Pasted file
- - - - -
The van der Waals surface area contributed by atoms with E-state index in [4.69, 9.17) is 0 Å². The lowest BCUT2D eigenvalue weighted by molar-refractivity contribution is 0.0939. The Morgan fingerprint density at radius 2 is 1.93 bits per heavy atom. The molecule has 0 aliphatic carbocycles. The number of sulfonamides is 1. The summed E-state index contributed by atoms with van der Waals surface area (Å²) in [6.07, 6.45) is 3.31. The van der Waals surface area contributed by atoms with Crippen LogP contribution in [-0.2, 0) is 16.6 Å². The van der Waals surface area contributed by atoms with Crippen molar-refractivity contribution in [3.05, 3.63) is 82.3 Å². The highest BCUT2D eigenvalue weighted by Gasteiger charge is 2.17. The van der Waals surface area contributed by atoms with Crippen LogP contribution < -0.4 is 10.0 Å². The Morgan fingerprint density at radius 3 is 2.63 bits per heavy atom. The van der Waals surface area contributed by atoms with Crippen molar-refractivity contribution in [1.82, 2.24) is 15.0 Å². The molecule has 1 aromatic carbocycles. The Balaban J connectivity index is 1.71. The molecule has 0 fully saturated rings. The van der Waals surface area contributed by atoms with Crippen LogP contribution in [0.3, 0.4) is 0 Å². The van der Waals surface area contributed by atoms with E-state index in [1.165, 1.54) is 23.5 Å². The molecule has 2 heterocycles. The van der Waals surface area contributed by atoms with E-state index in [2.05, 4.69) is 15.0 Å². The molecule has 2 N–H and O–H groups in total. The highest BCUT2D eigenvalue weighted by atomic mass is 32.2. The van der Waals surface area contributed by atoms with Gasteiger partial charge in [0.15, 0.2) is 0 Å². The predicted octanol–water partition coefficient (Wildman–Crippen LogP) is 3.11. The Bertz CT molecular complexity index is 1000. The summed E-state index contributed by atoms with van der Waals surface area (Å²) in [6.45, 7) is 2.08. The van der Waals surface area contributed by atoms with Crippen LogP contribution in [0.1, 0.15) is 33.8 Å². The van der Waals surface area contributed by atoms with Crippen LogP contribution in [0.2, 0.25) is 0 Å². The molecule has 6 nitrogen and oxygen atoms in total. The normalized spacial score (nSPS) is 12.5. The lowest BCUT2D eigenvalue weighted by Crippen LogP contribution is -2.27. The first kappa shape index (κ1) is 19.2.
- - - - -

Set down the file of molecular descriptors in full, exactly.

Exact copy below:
The van der Waals surface area contributed by atoms with E-state index in [4.69, 9.17) is 0 Å². The lowest BCUT2D eigenvalue weighted by molar-refractivity contribution is 0.0939. The Morgan fingerprint density at radius 2 is 1.93 bits per heavy atom. The molecule has 0 aliphatic carbocycles. The number of sulfonamides is 1. The summed E-state index contributed by atoms with van der Waals surface area (Å²) in [6.07, 6.45) is 3.31. The van der Waals surface area contributed by atoms with Crippen LogP contribution in [-0.2, 0) is 16.6 Å². The van der Waals surface area contributed by atoms with Crippen molar-refractivity contribution in [3.05, 3.63) is 82.3 Å². The highest BCUT2D eigenvalue weighted by Gasteiger charge is 2.17. The van der Waals surface area contributed by atoms with Crippen LogP contribution < -0.4 is 10.0 Å². The Morgan fingerprint density at radius 3 is 2.63 bits per heavy atom. The van der Waals surface area contributed by atoms with Crippen molar-refractivity contribution in [1.82, 2.24) is 15.0 Å². The molecule has 1 aromatic carbocycles. The Balaban J connectivity index is 1.71. The molecule has 0 fully saturated rings. The van der Waals surface area contributed by atoms with Crippen LogP contribution in [0.3, 0.4) is 0 Å². The van der Waals surface area contributed by atoms with E-state index in [1.165, 1.54) is 23.5 Å². The molecule has 2 heterocycles. The van der Waals surface area contributed by atoms with E-state index in [2.05, 4.69) is 15.0 Å². The molecule has 2 N–H and O–H groups in total. The highest BCUT2D eigenvalue weighted by atomic mass is 32.2. The van der Waals surface area contributed by atoms with Gasteiger partial charge in [0.15, 0.2) is 0 Å². The predicted octanol–water partition coefficient (Wildman–Crippen LogP) is 3.11. The Bertz CT molecular complexity index is 1000. The summed E-state index contributed by atoms with van der Waals surface area (Å²) in [6.45, 7) is 2.08. The van der Waals surface area contributed by atoms with Crippen LogP contribution in [0.1, 0.15) is 33.8 Å². The van der Waals surface area contributed by atoms with Crippen LogP contribution in [0.2, 0.25) is 0 Å². The molecule has 6 nitrogen and oxygen atoms in total. The normalized spacial score (nSPS) is 12.5. The lowest BCUT2D eigenvalue weighted by Crippen LogP contribution is -2.27. The first kappa shape index (κ1) is 19.2.